Stage IV describes invasive breast cancer that has spread beyond the breast and nearby lymph nodes to other organs of the body, such as the lungs, distant lymph nodes, skin, bones, liver, or brain.
You may hear the words “advanced” and “metastatic” used to describe stage IV breast cancer. Cancer may be stage IV at first diagnosis, called “de novo” by doctors, or it can be a recurrence of a previous breast cancer that has spread to other parts of the body.
Treatment to the breast
Treatment to the lymph nodes
- enlarged lymph nodes may be treated if they are causing discomfort or other symptoms
- chemotherapy is almost always recommended
- hormonal therapy is almost always prescribed if the cancer is hormone-receptor-positive
- targeted therapy will be used to treat cancers that have certain characteristics, for example, cancers that are HER2-positive or cancers that are HER2-negative but have a BRCA1 or BRCA2 mutation; there are a number of targeted therapies that are approved to treat metastatic breast cancer, and new therapies are constantly being studied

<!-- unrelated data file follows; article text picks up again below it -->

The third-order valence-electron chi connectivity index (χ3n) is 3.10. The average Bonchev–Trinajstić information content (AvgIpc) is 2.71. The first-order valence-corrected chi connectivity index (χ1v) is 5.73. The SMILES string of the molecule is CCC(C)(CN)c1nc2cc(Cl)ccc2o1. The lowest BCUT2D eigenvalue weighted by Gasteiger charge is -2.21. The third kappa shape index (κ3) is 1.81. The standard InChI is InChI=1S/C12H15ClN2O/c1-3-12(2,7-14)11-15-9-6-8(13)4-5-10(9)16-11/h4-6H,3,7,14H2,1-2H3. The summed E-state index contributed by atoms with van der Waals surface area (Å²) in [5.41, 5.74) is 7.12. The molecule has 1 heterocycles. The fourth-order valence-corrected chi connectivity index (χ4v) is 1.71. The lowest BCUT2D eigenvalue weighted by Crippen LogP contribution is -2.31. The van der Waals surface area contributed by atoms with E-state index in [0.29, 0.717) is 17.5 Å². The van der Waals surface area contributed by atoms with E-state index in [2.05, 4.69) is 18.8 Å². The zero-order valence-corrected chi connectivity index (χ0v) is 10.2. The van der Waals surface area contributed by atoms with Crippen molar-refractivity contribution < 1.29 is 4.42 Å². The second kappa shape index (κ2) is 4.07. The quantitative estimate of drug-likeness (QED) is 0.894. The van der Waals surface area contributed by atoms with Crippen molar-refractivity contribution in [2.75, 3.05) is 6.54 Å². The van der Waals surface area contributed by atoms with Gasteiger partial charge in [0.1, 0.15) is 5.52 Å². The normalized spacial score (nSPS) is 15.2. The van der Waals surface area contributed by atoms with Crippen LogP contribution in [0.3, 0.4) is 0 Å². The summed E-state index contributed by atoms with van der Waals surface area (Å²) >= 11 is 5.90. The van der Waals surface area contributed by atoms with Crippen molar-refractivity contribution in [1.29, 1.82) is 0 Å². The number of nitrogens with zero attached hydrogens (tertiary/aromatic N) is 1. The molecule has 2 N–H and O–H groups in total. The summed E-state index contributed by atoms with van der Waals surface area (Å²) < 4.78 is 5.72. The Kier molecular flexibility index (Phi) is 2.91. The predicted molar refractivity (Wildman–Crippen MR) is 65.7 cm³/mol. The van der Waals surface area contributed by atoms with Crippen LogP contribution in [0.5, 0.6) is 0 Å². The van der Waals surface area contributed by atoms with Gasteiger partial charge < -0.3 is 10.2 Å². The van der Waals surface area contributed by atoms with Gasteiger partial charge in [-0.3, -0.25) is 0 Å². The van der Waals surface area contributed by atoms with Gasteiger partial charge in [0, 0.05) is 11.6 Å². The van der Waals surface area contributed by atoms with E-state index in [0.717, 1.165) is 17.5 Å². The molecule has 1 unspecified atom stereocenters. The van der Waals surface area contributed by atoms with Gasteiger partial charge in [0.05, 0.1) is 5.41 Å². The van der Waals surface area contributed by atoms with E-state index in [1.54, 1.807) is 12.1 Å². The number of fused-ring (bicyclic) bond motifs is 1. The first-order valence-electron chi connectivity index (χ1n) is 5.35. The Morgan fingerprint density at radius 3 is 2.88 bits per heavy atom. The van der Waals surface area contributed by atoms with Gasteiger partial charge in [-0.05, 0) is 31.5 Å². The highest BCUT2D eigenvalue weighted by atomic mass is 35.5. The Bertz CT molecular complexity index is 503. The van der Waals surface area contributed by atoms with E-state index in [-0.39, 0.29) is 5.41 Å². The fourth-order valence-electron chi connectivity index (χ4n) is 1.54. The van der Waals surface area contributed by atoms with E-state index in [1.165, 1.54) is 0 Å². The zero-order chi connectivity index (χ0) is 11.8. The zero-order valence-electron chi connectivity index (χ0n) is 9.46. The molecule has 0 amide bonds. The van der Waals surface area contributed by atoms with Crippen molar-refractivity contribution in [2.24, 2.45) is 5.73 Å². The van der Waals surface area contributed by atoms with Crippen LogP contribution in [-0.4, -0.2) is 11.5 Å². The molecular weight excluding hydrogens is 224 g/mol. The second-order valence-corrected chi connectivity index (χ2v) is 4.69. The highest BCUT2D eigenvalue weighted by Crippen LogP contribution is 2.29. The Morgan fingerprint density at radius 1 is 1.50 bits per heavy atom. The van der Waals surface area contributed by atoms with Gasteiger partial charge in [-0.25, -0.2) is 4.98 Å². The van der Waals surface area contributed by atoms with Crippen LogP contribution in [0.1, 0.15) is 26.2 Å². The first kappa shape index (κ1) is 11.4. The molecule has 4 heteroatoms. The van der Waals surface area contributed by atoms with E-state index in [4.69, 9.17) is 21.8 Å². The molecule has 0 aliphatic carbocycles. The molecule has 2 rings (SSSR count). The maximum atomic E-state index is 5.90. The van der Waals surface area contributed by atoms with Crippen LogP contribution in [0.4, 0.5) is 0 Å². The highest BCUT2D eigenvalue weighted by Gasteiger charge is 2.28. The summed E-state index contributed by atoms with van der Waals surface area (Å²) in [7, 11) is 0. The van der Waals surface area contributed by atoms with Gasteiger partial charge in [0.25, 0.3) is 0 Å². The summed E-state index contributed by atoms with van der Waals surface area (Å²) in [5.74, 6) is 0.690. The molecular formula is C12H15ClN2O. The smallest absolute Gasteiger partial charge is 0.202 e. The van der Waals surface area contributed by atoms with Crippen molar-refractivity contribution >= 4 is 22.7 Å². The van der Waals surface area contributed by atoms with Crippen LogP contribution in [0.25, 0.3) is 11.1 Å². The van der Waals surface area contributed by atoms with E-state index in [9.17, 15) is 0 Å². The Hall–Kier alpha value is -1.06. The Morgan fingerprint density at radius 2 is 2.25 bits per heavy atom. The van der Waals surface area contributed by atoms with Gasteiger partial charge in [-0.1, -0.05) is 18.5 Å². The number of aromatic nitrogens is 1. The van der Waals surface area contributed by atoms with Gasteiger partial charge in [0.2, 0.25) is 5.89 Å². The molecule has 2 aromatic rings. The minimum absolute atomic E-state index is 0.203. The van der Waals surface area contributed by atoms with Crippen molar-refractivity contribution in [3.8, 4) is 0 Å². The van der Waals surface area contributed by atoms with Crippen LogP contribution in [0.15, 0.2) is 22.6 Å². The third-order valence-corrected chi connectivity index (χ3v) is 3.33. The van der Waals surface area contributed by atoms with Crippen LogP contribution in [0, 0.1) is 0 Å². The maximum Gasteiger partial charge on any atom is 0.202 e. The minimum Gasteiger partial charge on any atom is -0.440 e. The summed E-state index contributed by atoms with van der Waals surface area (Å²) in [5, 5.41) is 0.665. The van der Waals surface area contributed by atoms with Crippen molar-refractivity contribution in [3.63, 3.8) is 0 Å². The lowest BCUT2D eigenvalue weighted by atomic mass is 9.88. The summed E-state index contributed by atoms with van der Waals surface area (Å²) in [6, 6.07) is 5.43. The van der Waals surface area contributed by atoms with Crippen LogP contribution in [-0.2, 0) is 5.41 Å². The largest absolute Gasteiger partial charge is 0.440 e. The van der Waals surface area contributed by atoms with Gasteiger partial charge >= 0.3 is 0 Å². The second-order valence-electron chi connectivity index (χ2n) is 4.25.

- immunotherapy may be recommended if the cancer is triple-negative
Treatment to other parts of the body
- radiation is most commonly used to relieve specific signs or uncomfortable symptoms; surgery may be used to control specific symptoms
Learn more in Metastatic Breast Cancer Treatment and Planning.
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